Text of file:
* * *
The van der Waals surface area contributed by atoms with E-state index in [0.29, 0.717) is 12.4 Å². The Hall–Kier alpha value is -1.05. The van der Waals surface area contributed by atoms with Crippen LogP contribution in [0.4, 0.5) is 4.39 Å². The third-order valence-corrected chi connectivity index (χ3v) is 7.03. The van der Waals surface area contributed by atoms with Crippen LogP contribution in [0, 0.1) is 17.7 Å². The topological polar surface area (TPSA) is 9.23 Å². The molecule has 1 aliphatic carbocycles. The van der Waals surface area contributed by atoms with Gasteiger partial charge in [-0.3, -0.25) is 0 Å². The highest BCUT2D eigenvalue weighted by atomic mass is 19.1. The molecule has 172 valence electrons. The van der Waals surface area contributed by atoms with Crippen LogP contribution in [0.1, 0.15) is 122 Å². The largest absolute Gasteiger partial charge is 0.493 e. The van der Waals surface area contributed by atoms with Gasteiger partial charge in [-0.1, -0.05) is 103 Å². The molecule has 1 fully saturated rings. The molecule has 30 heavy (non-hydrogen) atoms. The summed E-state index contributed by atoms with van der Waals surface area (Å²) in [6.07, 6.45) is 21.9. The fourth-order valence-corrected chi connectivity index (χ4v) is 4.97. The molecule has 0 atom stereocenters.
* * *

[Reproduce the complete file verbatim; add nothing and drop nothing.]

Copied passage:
The van der Waals surface area contributed by atoms with E-state index in [0.29, 0.717) is 12.4 Å². The Hall–Kier alpha value is -1.05. The van der Waals surface area contributed by atoms with Crippen LogP contribution in [0.4, 0.5) is 4.39 Å². The third-order valence-corrected chi connectivity index (χ3v) is 7.03. The van der Waals surface area contributed by atoms with Crippen LogP contribution in [0, 0.1) is 17.7 Å². The topological polar surface area (TPSA) is 9.23 Å². The molecule has 1 aliphatic carbocycles. The van der Waals surface area contributed by atoms with Gasteiger partial charge in [-0.3, -0.25) is 0 Å². The highest BCUT2D eigenvalue weighted by atomic mass is 19.1. The molecule has 172 valence electrons. The van der Waals surface area contributed by atoms with Crippen LogP contribution in [0.1, 0.15) is 122 Å². The largest absolute Gasteiger partial charge is 0.493 e. The van der Waals surface area contributed by atoms with Gasteiger partial charge in [-0.1, -0.05) is 103 Å². The molecule has 1 fully saturated rings. The molecule has 30 heavy (non-hydrogen) atoms. The summed E-state index contributed by atoms with van der Waals surface area (Å²) in [6.07, 6.45) is 21.9. The fourth-order valence-corrected chi connectivity index (χ4v) is 4.97. The molecule has 0 atom stereocenters.